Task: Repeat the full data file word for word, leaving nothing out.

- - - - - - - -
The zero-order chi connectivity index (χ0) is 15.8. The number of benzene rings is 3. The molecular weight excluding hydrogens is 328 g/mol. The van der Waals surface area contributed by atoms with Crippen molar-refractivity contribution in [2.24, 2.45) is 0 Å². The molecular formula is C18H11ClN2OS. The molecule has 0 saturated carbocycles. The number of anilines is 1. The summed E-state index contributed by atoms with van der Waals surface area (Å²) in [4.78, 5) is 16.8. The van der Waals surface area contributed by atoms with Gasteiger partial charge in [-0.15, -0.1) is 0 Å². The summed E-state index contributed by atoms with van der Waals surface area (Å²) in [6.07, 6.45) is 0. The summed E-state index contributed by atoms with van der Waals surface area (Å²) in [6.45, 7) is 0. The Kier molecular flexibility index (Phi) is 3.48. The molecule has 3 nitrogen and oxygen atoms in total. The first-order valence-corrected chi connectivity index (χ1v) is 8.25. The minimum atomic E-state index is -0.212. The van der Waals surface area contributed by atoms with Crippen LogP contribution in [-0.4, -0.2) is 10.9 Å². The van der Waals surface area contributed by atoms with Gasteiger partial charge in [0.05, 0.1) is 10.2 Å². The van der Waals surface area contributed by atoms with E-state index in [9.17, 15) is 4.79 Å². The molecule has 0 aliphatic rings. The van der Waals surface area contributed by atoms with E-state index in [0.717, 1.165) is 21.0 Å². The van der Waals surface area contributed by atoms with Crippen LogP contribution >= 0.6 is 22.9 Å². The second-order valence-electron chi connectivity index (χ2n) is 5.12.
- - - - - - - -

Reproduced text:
The zero-order chi connectivity index (χ0) is 15.8. The number of benzene rings is 3. The molecular weight excluding hydrogens is 328 g/mol. The van der Waals surface area contributed by atoms with Crippen molar-refractivity contribution in [2.24, 2.45) is 0 Å². The molecular formula is C18H11ClN2OS. The molecule has 0 saturated carbocycles. The number of anilines is 1. The summed E-state index contributed by atoms with van der Waals surface area (Å²) in [4.78, 5) is 16.8. The van der Waals surface area contributed by atoms with Gasteiger partial charge in [-0.15, -0.1) is 0 Å². The summed E-state index contributed by atoms with van der Waals surface area (Å²) in [6.07, 6.45) is 0. The summed E-state index contributed by atoms with van der Waals surface area (Å²) in [6.45, 7) is 0. The Kier molecular flexibility index (Phi) is 3.48. The molecule has 3 nitrogen and oxygen atoms in total. The first-order valence-corrected chi connectivity index (χ1v) is 8.25. The minimum atomic E-state index is -0.212. The van der Waals surface area contributed by atoms with Crippen LogP contribution in [-0.4, -0.2) is 10.9 Å². The van der Waals surface area contributed by atoms with Gasteiger partial charge in [0.05, 0.1) is 10.2 Å². The van der Waals surface area contributed by atoms with E-state index in [9.17, 15) is 4.79 Å². The molecule has 0 aliphatic rings. The van der Waals surface area contributed by atoms with E-state index in [0.717, 1.165) is 21.0 Å². The van der Waals surface area contributed by atoms with Crippen LogP contribution >= 0.6 is 22.9 Å². The second-order valence-electron chi connectivity index (χ2n) is 5.12.